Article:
. I am writing to seek your legal assistance and guidance in a potential lawsuit I am considering against multiple parties. The previous homeowner and the real-estate agent. - The previous homeowner’s knowledge of noise issues and not disclosing this,  The former owner of the property was fully aware of the sound disturbances instigated by the lemo foundation and surrounding resident. Even with this awareness, she chose not to divulge these auditory inconveniences during the home’s sale. These issues have significantly impacted my quality of life as a homeowner. I believe there are grounds for legal action against the previous homeowner, the real estate agent involved in the property transaction, The previous homeowner did not live at the house, but rather her parents did. Her father passed away years ago and her mother this year. The mother was deaf. However, the previous homeowner would visit the property regularly, particularly during the last couple of years, and took care of maintaining the garden and looking after her mom. On the disclosure statement, it was indicated that the building behind my property was a commercial event center. However, it did not specifically mention the extent of the noise disturbances caused by the Lemo Foundation or the impact it would have on the property. Looking into it, I found that it is classified as a recreation facility not a commercial event center like she put down. Recently, due to the ongoing frustrations caused by the noise from the Lemo Foundation and the neighbors, I reached out to the previous homeowner via text message. We had been communicating through text during the moving-in process, and I expressed my disappointment and upset over her failure to disclose the noise situation from the Lemo Foundation and the neighbors. In response to my text, she came to visit me on the same day. During our conversation, she acknowledged that she was aware of the noise from the Lemo Foundation but claimed that she would simply tune it out. However, she did not disclose the extent of the noise or its impact on daily life. I also brought up the issue of the neighbors, which she had failed to mention in the disclosure statement. She admitted that the neighbors do party on weekends and confirmed that she was aware of their behavior. She told me to try using ear plugs. . These revelations and discussions occurred during the previous homeowner's visit to address my concerns after my text message expressing my frustration. It is clear that there were significant omissions and misrepresentations in the disclosure statement, which have directly impacted my quality of life as a homeowner. To provide you with some background, I recently purchased a home located at 3015 E Bayshore Rd, Spc 420 Redwood City, CA. Since moving in, I have been confronted with consistent and excessive noise coming from the Lemo Foundation, which is situated approximately 50 feet from my backyard. Originally a volleyball facility, the Lemo Foundation has expanded its operations over the past five years to include basketball, baseball, and summer camps, among other recreational activities. They operate seven days a week from 8 am to 9:30 pm, and host major championship events that attract large crowds of up to 100 people or more. My primary concern relates to the batting cages inside the Lemo Foundation and the summer camps held outside. Groups of kids often queue up just 50 feet from my home, waiting for their turn to use the batting cages. During this time, they engage in loud cheering, laughing, yelling, and other activities associated with their recreational pursuits. The sound of aluminum bats striking baseballs reverberates for hours on end, creating an unbearable soundscape that permeates my bathroom, bedroom, and living room. They have the doors open while batting practice is going on. This constant noise pollution has had a severe impact on my well-being and mental health, and I am at my wit's end. When I leave my house, I still hear the hitting of balls in my head. The Lemo Foundation's parking lot, which has only one entry and exit point, is located right against my backyard fence. During events, the staff uses walkie-talkies to direct the flow of cars in and out of the parking lot. Unfortunately, the staff members stand next to my fence, beeping the walkie-talkies incessantly throughout the day. This continuous noise intrusion has become a major source of frustration and disturbance for me. Despite my attempts to address the noise disturbances caused by the Lemo Foundation by emailing the manager and submitting videos of the noise, I have not received any response. Instead, I discovered that the manager has been contacting the managers of the park I live in, rather than directly addressing my concerns. To my surprise, the manager of the Lemo Foundation escalated the situation by involving the police. They called the police to my house, and the officers instructed me not to send any more emails to the manager and to reposition my security camera so that it does not face the Lemo Foundation. Additionally, one of the officers expressed his personal support for the Lemo Foundation and made it clear that he has a positive opinion of them. I discovered that I knew the owners of Lemo foundation. When speaking to the sister of the owner, she informed me that the emails sent by tenants in the park are simply discarded and thrown in the trash. According to her, the Lemo Foundation has had numerous arguments with tenants in the park I live in, in the past, resulting in their decision to ignore complaints altogether. She did mention that, now that they know me, they might show a little more respect, but she also indicated that nothing is likely to change. Furthermore, I had a conversation with the owner of the Lemo Foundation, he confirmed that the noise issue has persisted for the past 15 years and expressed the belief that not much is going to change. He did feel that I got railroaded and told me to go after the homeowner and said if it would help, he would go to court with me. I have even resorted to using a decibel meter, which has confirmed the excessive noise levels. I started to look into batting cage permits which I don’t believe they have and the city noise ordinance laws. It is evident that the manager of the Lemo Foundation and the local authorities are not taking the noise disturbances and their impact on my well-being seriously. Their lack of response, dismissive behavior, and attempts to silence me are unacceptable. Which means that as long as I live here, I will have to hear this every day. As I am sitting here writing this, I have heard Clink clink clink, which is the ball hitting the aluminum bat. This has been going on for at least two hours now. I have a nice backyard area that we completely redid, and I cannot even enjoy my time outside. Usually from 6:30 – 9:30pm three times a week or more they practice nonstop hitting the ball, with music/bass playing in the evening. That is practice time. But throughout the day anyone can come in and hit the ball. The neighbors have parties every Saturday and Sunday and sometimes during the week. The last party they had; a guest defecated on my property. When asking the neighbor to clean it up, instead of removing it the sons took the hose and sprayed it in my backyard. The management is now getting involved with the three big incidents that I have had. After the son was in my face and told me that he does not give a shit if the music bothers me then he proceeded to say that I should have looked into the noise before moving in the house. Speaking with the neighbors this has been going on for years with this house. Given the circumstances, I firmly believe that legal action is necessary to address the ongoing violations of my rights as a homeowner. I kindly request your expertise and support in pursuing a lawsuit against the previous homeowner, who failed to disclose the potential noise disturbances caused by the Lemo Foundation, as well as the real estate agent who facilitated the property transaction.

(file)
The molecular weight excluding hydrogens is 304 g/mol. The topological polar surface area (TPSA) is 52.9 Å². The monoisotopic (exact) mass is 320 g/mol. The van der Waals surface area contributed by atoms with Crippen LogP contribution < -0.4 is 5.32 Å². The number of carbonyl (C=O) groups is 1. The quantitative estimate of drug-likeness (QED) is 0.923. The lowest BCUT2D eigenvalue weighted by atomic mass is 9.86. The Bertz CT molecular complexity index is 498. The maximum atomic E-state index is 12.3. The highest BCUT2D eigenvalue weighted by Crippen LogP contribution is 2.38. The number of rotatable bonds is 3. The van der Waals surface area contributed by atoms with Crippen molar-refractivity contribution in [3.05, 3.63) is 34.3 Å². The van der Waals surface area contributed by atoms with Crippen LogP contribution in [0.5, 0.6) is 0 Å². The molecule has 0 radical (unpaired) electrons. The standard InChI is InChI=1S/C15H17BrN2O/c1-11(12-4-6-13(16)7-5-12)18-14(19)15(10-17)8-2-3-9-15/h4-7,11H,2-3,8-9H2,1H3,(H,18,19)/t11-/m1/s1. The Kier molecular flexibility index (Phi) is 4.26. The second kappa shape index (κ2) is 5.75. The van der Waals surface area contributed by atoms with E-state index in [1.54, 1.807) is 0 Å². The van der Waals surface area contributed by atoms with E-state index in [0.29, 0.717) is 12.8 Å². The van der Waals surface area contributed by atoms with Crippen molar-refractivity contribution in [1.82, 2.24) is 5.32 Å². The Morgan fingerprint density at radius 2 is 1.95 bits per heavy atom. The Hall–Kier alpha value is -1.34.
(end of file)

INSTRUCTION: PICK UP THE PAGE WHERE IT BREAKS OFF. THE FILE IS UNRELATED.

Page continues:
Commonly posted questions...